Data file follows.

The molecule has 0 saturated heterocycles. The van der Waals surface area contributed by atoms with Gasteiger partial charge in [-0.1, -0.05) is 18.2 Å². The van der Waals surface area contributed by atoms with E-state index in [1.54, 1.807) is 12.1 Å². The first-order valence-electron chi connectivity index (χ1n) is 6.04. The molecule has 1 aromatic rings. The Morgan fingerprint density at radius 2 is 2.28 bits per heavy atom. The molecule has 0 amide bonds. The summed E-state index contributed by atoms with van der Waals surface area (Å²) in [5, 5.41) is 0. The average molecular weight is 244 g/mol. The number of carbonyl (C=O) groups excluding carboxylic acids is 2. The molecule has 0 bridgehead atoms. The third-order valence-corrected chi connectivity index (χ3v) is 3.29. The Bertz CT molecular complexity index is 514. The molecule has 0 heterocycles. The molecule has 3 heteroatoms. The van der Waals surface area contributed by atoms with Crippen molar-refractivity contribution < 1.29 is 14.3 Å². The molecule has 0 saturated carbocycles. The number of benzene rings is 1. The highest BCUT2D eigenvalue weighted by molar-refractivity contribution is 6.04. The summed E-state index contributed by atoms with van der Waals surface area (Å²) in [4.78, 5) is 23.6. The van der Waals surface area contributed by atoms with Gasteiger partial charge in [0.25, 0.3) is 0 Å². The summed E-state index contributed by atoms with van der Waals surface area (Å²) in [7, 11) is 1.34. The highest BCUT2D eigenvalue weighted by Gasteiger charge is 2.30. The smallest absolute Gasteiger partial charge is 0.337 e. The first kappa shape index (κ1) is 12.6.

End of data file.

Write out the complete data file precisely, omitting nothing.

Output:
The molecule has 0 saturated heterocycles. The van der Waals surface area contributed by atoms with Gasteiger partial charge in [-0.1, -0.05) is 18.2 Å². The van der Waals surface area contributed by atoms with E-state index in [1.54, 1.807) is 12.1 Å². The first-order valence-electron chi connectivity index (χ1n) is 6.04. The molecule has 1 aromatic rings. The Morgan fingerprint density at radius 2 is 2.28 bits per heavy atom. The molecule has 0 amide bonds. The summed E-state index contributed by atoms with van der Waals surface area (Å²) in [5, 5.41) is 0. The average molecular weight is 244 g/mol. The number of carbonyl (C=O) groups excluding carboxylic acids is 2. The molecule has 0 bridgehead atoms. The third-order valence-corrected chi connectivity index (χ3v) is 3.29. The Bertz CT molecular complexity index is 514. The molecule has 0 heterocycles. The molecule has 3 heteroatoms. The van der Waals surface area contributed by atoms with Crippen molar-refractivity contribution < 1.29 is 14.3 Å². The molecule has 0 saturated carbocycles. The number of benzene rings is 1. The highest BCUT2D eigenvalue weighted by molar-refractivity contribution is 6.04. The summed E-state index contributed by atoms with van der Waals surface area (Å²) in [4.78, 5) is 23.6. The van der Waals surface area contributed by atoms with Gasteiger partial charge in [0.25, 0.3) is 0 Å². The summed E-state index contributed by atoms with van der Waals surface area (Å²) in [7, 11) is 1.34. The highest BCUT2D eigenvalue weighted by Gasteiger charge is 2.30. The smallest absolute Gasteiger partial charge is 0.337 e. The first kappa shape index (κ1) is 12.6.